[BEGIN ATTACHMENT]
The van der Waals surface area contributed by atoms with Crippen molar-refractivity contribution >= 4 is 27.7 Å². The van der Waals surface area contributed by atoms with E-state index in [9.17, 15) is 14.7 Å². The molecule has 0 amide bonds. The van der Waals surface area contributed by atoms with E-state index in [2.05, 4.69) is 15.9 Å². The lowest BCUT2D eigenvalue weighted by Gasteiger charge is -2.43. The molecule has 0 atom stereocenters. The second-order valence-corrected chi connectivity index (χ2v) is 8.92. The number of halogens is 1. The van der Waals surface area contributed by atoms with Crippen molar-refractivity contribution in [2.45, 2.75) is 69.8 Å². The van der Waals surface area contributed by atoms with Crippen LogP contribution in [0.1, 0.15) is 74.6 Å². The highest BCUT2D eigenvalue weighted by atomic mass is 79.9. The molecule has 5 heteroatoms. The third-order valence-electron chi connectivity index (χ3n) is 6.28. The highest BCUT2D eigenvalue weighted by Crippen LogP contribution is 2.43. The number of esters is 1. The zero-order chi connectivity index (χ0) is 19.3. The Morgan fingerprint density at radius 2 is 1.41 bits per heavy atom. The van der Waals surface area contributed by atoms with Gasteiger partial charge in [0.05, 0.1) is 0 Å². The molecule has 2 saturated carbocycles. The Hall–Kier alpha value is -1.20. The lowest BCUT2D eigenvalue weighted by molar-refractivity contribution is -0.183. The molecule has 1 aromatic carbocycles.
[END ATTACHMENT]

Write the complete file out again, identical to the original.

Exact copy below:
The van der Waals surface area contributed by atoms with Crippen molar-refractivity contribution >= 4 is 27.7 Å². The van der Waals surface area contributed by atoms with E-state index in [9.17, 15) is 14.7 Å². The molecule has 0 amide bonds. The van der Waals surface area contributed by atoms with E-state index in [2.05, 4.69) is 15.9 Å². The lowest BCUT2D eigenvalue weighted by Gasteiger charge is -2.43. The molecule has 0 atom stereocenters. The second-order valence-corrected chi connectivity index (χ2v) is 8.92. The number of halogens is 1. The van der Waals surface area contributed by atoms with Crippen molar-refractivity contribution in [2.45, 2.75) is 69.8 Å². The van der Waals surface area contributed by atoms with Crippen LogP contribution in [0.1, 0.15) is 74.6 Å². The highest BCUT2D eigenvalue weighted by atomic mass is 79.9. The molecule has 5 heteroatoms. The third-order valence-electron chi connectivity index (χ3n) is 6.28. The highest BCUT2D eigenvalue weighted by Crippen LogP contribution is 2.43. The number of esters is 1. The zero-order chi connectivity index (χ0) is 19.3. The Morgan fingerprint density at radius 2 is 1.41 bits per heavy atom. The van der Waals surface area contributed by atoms with Gasteiger partial charge in [0.05, 0.1) is 0 Å². The molecule has 2 saturated carbocycles. The Hall–Kier alpha value is -1.20. The lowest BCUT2D eigenvalue weighted by molar-refractivity contribution is -0.183. The molecule has 1 aromatic carbocycles.